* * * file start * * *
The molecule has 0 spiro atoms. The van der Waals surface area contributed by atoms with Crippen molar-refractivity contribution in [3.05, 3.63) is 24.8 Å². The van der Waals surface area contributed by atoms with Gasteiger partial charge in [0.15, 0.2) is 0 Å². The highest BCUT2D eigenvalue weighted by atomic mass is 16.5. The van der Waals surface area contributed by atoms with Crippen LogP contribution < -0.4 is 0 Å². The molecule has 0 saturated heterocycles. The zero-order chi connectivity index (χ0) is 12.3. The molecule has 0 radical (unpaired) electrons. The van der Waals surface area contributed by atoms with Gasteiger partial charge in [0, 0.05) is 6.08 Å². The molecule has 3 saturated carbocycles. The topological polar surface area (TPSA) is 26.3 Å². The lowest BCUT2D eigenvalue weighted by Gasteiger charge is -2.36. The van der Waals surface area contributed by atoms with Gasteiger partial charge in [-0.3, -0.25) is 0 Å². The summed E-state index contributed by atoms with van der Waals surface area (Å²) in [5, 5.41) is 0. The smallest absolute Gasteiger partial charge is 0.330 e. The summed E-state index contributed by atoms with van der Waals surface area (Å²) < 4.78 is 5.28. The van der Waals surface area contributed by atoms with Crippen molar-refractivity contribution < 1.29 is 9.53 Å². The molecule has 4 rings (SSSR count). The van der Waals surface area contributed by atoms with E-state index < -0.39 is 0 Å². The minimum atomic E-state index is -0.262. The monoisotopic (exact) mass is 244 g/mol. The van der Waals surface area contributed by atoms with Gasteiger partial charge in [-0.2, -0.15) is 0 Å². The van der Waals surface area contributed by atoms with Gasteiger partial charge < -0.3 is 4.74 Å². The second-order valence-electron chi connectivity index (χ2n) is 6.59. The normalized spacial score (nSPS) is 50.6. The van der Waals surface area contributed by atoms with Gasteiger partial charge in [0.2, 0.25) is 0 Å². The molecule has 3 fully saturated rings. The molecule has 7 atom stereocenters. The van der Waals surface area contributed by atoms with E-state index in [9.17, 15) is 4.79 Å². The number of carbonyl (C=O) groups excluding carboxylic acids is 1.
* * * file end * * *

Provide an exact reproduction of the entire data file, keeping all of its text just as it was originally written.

The molecule has 0 spiro atoms. The van der Waals surface area contributed by atoms with Crippen molar-refractivity contribution in [3.05, 3.63) is 24.8 Å². The van der Waals surface area contributed by atoms with Gasteiger partial charge in [0.15, 0.2) is 0 Å². The highest BCUT2D eigenvalue weighted by atomic mass is 16.5. The van der Waals surface area contributed by atoms with Crippen LogP contribution < -0.4 is 0 Å². The molecule has 0 saturated heterocycles. The zero-order chi connectivity index (χ0) is 12.3. The molecule has 0 radical (unpaired) electrons. The van der Waals surface area contributed by atoms with Gasteiger partial charge in [0, 0.05) is 6.08 Å². The molecule has 3 saturated carbocycles. The topological polar surface area (TPSA) is 26.3 Å². The lowest BCUT2D eigenvalue weighted by Gasteiger charge is -2.36. The van der Waals surface area contributed by atoms with Gasteiger partial charge in [-0.3, -0.25) is 0 Å². The summed E-state index contributed by atoms with van der Waals surface area (Å²) in [5, 5.41) is 0. The smallest absolute Gasteiger partial charge is 0.330 e. The summed E-state index contributed by atoms with van der Waals surface area (Å²) < 4.78 is 5.28. The van der Waals surface area contributed by atoms with Crippen molar-refractivity contribution < 1.29 is 9.53 Å². The molecule has 4 rings (SSSR count). The van der Waals surface area contributed by atoms with E-state index < -0.39 is 0 Å². The minimum atomic E-state index is -0.262. The monoisotopic (exact) mass is 244 g/mol. The van der Waals surface area contributed by atoms with Gasteiger partial charge in [-0.2, -0.15) is 0 Å². The van der Waals surface area contributed by atoms with Gasteiger partial charge < -0.3 is 4.74 Å². The second-order valence-electron chi connectivity index (χ2n) is 6.59. The normalized spacial score (nSPS) is 50.6. The van der Waals surface area contributed by atoms with Gasteiger partial charge in [0.2, 0.25) is 0 Å². The molecule has 3 fully saturated rings. The molecule has 7 atom stereocenters. The van der Waals surface area contributed by atoms with E-state index in [9.17, 15) is 4.79 Å². The number of carbonyl (C=O) groups excluding carboxylic acids is 1.